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The Years of Extermination
Cover of The Years of Extermination
The Years of Extermination
Nazi Germany and the Jews, 1939-1945

The enactment of the German extermination policies that resulted in the murder of six million European Jews depended upon many factors, including the cooperation of local authorities and police departments, and the passivity of the populations, primarily of their political and spiritual elites. Necessary also was the victims' willingness to submit, often with the hope of surviving long enough to escape the German vise. The Years of Extermination, the completion of Saul Friedländer's major historical opus on Nazi Germany and the Jews, explores the convergence of the various aspects of this most systematic and sustained of modern genocides. In this unparalleled work — based on a vast array of documents and an overwhelming choir of voices from diaries, letters, and memoirs — the history of the Holocaust has found its definitive representation.

The enactment of the German extermination policies that resulted in the murder of six million European Jews depended upon many factors, including the cooperation of local authorities and police departments, and the passivity of the populations, primarily of their political and spiritual elites. Necessary also was the victims' willingness to submit, often with the hope of surviving long enough to escape the German vise. The Years of Extermination, the completion of Saul Friedländer's major historical opus on Nazi Germany and the Jews, explores the convergence of the various aspects of this most systematic and sustained of modern genocides. In this unparalleled work — based on a vast array of documents and an overwhelming choir of voices from diaries, letters, and memoirs — the history of the Holocaust has found its definitive representation.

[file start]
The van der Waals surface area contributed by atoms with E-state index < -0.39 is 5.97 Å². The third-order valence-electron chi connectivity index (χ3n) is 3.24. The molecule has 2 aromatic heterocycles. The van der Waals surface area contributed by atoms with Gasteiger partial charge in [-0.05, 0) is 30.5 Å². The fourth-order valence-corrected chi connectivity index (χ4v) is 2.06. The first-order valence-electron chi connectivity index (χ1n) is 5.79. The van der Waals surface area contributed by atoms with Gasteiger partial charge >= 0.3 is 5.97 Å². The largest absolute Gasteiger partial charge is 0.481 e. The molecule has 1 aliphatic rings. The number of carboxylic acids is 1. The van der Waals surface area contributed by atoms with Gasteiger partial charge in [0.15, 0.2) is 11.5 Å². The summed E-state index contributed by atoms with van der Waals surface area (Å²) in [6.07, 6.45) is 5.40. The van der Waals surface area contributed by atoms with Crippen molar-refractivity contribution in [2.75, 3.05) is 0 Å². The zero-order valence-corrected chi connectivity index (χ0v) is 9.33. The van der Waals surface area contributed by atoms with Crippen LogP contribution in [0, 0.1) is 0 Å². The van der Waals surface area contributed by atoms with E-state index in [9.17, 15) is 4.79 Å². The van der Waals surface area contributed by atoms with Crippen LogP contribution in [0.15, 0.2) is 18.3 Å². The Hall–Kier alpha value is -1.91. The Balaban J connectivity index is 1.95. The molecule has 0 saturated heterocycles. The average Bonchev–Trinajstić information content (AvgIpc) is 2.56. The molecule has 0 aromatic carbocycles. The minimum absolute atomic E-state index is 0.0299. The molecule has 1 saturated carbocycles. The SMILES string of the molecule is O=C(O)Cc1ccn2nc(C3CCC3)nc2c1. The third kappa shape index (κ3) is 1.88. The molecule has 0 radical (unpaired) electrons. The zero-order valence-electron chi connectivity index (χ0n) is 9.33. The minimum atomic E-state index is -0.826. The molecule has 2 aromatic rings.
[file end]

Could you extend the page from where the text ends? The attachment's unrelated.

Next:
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  • Chapter One

    September 1939-May 1940

    "On Friday morning, September 1, the young butcher's lad came and told us: There has been a radio announcement, we already held Danzig and the Corridor, the war with Poland was under way, England and France remained neutral," Victor Klemperer wrote in his diary on September 3. "I said to Eva [that] a morphine injection or something similar was the best thing for us; our life was over."1

    Klemperer was of Jewish origin; in his youth he converted to Protestantism and later on married a Protestant "Aryan." In 1935 he was dismissed from the Technical University in Dresden, where he taught Romance languages and literature; yet he went on living in the city, painstakingly recording what happened to him and around him. The British and French responses to the German attack remained uncertain for two days. "Annemarie brought two bottles of sparkling wine for Eva's birthday," Klemperer reported on September 4. "We drank one and decided to save the other for the day of the English declaration of war. So today it's the turn of the second one."2

    In Warsaw, Chaim Kaplan, the director of a Hebrew school, was confident that this time Britain and France would not betray their ally as they had betrayed Czechoslovakia in 1938. On the first day of the war Kaplan sensed the apocalyptic nature of the new conflict: "We are witnessing the dawn of a new era in the history of the world. This war will indeed bring destruction upon human civilization. But this is a civilization that merits annihilation and destruction."3 Kaplan was convinced that ultimately Nazism would be defeated but that the struggle would entail enormous losses for all.